By Matt Popchock
Although the succession of late-game letdowns was a bit of a disappointment, there really wasn’t a lot to complain about from the first weekend of the 2011-12 NHL season if you’re a Penguin fan.
If anything, we should be quite pleased the Penguins have returned from western Canada with five of a possible six points as they prepare to re-open CONSOL Energy Center against the Florida Panthers Tuesday night at 7:30 (which can be seen on ROOT Sports).
They continue to find ways to win in a part of the continent that had been frigid to the Flightless Birds for much of their 44-year history, including a quality season-opening victory over a team that fell just one win shy of hoisting Lord Stanley’s Cup.
But two of the biggest things I take from that three-game road trip, excluding sleep deprivation, are two things I wondered would be relevant at all this season: Matt Niskanen and the office politics of the NHL.
As the previous season wound down, Niskanen was perhaps the most heavily criticized member of a defensive corps that bent over backwards (when they weren’t bending over forwards, or sacrificing their bodies otherwise) to keep the Penguins afloat under trying circumstances during the stretch run.
During the Penguins’ first-round flop against the Tampa Bay Lightning, one could barely tell Niskanen existed. Quite frankly, Penguin fans wished he didn’t. He registered just one point and finished that series with a minus-3, underscoring why the Dallas Stars were perfectly willing to part ways with the work-in-progress that never progressed in exchange for up-and-coming Alex Goligoski.
I don’t know who lit a fire under Niskanen during the preseason, but I hope that fire isn’t extinguished anytime soon, not even by what happened in the closing minutes of Sunday’s eventual shootout loss in Edmonton. He’s been playing with a greater aura of confidence this fall, and just as importantly, he has played penalty-free for the first 11 periods of the season while averaging around a respectable 19 minutes of ice time through three outings.
On Saturday at the Saddledome he gave the Penguins the lead for good over the Calgary Flames by not only knowing when to pinch, but by simply not giving up on the play. Niskanen, with his gusto and net-front presence during the Pens’ second-period onslaught, probably scored even more points with Dan Bylsma, who constantly preaches both.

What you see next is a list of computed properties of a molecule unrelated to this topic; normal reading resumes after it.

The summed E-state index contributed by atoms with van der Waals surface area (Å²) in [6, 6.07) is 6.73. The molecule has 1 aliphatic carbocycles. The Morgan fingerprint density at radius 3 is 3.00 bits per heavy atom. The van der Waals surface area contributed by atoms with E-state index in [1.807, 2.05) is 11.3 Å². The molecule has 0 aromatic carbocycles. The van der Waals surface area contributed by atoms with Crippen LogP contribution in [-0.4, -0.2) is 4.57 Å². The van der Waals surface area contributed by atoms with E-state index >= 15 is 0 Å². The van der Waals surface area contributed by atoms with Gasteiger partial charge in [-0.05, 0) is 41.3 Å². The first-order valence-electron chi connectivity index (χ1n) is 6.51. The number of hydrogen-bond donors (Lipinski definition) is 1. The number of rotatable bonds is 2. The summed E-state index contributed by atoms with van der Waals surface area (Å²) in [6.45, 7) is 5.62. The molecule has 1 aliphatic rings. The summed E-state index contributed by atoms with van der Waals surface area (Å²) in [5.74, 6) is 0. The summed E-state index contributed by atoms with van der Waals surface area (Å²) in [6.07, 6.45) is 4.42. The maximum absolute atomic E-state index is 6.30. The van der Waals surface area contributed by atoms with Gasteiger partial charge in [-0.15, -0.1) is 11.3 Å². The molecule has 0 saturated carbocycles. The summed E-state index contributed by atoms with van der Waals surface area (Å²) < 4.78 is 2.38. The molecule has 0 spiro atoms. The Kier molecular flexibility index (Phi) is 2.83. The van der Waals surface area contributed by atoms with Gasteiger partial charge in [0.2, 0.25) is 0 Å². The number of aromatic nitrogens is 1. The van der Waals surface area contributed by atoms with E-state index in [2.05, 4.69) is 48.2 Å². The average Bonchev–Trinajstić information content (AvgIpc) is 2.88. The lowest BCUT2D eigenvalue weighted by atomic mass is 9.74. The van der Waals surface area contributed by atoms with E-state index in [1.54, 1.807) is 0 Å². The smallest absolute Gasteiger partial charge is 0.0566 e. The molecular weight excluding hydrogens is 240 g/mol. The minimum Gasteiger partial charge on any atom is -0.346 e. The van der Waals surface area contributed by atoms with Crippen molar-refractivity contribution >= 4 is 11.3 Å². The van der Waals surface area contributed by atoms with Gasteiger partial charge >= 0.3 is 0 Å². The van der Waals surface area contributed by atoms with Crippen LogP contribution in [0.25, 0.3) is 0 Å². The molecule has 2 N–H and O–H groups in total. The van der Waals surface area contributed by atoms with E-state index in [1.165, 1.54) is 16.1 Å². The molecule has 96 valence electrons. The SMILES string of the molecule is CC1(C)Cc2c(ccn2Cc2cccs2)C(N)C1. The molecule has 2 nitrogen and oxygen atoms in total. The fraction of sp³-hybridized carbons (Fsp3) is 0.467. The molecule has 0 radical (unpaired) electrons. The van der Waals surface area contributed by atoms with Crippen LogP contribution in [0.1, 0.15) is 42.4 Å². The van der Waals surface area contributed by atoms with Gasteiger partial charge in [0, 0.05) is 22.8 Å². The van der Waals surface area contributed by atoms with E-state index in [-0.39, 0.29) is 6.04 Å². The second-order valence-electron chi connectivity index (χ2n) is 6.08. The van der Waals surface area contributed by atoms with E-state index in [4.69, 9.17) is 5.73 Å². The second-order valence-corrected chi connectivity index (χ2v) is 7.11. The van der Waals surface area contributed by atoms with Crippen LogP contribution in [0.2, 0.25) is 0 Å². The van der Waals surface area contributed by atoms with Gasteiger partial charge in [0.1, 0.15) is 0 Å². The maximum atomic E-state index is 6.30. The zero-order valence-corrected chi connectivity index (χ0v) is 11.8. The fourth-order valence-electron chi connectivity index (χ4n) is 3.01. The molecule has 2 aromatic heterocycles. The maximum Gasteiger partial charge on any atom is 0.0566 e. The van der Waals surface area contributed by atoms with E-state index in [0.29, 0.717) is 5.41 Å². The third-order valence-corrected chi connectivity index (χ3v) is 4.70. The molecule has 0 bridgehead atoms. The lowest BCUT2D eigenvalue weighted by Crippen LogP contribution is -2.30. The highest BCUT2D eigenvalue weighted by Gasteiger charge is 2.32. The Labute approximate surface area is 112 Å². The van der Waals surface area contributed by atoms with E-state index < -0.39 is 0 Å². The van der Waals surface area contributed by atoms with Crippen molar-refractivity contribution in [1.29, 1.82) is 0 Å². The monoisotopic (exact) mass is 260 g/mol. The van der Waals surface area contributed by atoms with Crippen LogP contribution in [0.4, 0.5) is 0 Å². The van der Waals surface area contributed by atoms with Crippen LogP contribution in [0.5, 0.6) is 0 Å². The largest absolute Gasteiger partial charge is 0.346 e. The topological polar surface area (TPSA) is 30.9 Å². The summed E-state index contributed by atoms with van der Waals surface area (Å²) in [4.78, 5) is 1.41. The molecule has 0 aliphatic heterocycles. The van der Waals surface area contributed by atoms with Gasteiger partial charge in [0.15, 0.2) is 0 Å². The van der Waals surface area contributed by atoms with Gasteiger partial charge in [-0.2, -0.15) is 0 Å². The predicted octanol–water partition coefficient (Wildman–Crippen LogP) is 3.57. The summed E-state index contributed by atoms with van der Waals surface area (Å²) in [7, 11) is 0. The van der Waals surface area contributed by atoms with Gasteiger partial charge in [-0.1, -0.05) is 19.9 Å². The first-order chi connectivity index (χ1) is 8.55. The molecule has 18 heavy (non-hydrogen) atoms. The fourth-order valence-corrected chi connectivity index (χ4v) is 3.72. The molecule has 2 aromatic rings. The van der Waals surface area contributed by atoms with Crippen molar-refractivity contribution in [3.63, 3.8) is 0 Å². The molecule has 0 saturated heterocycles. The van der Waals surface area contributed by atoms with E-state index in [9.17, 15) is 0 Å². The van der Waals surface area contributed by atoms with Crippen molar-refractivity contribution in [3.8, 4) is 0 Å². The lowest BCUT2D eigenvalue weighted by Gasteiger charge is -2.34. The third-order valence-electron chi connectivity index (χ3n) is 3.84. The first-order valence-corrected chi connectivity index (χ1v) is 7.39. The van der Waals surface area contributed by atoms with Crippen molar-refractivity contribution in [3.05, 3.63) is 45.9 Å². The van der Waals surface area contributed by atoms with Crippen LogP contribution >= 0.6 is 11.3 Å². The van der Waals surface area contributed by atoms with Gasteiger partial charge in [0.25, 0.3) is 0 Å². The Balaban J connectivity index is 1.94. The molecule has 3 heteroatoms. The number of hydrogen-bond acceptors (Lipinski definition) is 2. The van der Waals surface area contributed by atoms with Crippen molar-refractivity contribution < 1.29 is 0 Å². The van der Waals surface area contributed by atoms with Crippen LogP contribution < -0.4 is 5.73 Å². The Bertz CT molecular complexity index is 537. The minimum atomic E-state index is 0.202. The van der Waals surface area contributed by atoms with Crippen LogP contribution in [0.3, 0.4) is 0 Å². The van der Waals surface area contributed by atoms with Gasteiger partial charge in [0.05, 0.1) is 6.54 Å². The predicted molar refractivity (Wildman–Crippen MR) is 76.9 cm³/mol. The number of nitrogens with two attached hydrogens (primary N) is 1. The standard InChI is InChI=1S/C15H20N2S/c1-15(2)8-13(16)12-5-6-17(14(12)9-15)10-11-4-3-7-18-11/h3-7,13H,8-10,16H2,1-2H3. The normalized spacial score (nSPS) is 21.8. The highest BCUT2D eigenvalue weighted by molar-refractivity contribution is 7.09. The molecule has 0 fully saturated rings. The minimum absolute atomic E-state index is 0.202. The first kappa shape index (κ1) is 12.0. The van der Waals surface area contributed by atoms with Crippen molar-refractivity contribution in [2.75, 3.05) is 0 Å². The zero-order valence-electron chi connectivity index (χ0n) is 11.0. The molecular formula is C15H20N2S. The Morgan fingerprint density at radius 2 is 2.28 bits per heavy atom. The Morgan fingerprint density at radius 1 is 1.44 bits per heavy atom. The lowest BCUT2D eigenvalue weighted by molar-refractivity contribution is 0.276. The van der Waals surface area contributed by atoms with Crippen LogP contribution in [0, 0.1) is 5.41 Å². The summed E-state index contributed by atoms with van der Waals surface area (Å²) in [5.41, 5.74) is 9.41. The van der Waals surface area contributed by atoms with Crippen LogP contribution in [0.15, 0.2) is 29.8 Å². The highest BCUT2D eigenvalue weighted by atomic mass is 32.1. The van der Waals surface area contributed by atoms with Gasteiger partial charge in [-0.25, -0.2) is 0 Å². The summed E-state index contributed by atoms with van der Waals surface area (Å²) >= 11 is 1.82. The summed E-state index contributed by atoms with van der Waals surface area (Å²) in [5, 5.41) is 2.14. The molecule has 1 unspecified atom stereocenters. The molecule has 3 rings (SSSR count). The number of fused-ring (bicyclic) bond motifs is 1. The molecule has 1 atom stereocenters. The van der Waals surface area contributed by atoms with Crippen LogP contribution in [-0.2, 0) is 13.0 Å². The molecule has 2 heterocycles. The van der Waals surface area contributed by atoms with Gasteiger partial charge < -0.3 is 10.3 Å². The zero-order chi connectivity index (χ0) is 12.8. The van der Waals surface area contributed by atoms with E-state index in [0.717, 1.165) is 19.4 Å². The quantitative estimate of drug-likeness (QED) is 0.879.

Progress has been made, but hopefully more lies ahead. He was caught in Statue of Liberty mode deep in his own zone Sunday as youngsters Taylor Hall and Ryan Nugent-Hopkins outworked him and the rest of the Penguins’ D for the latter’s first career goal, an all-important tying tally for the Oilers.
As a result, Niskanen carries a minus-2 rating into Tuesday’s home opener that might ordinarily make me wrinkle my nose, but when you look up and down the Pens’ roster, it actually puts him in the middle of the pack. Plus, he’s made nine shots on goal (including six on Saturday), just one fewer than team co-leaders Kris Letang and James Neal, and as previously mentioned, he’s contributed to the success of a power play unit that has been the NHL’s most efficient through three games (yes, you read that correctly).
So far, with Matt Niskanen, we’ve been able to take the good with the bad. Back in the spring, we had to take the bad with the bad.
His job as the No. 6 defenseman seemed to be in peril entering training camp, but to this point, he has secured it. Having done that, it is just as important Niskanen remains at the top of his own game as it is for his fellow blue-liners until Brooks Orpik has fully healed, because the absence of Orpik’s leadership has been noticeable at times.
A chief reason for those aforementioned third-period hiccups is, in fact, the Penguins’ vaunted defense, which looked a step slow in the waning minutes of those first three games. That was the case when they let Brent Johnson’s shutout disappear, that was the case when Keith Ballard and the Sedin twins forced extra hockey last Thursday, and it was the case when the Pens saw the Flames nearly deflate a comfortable 4-1 cushion.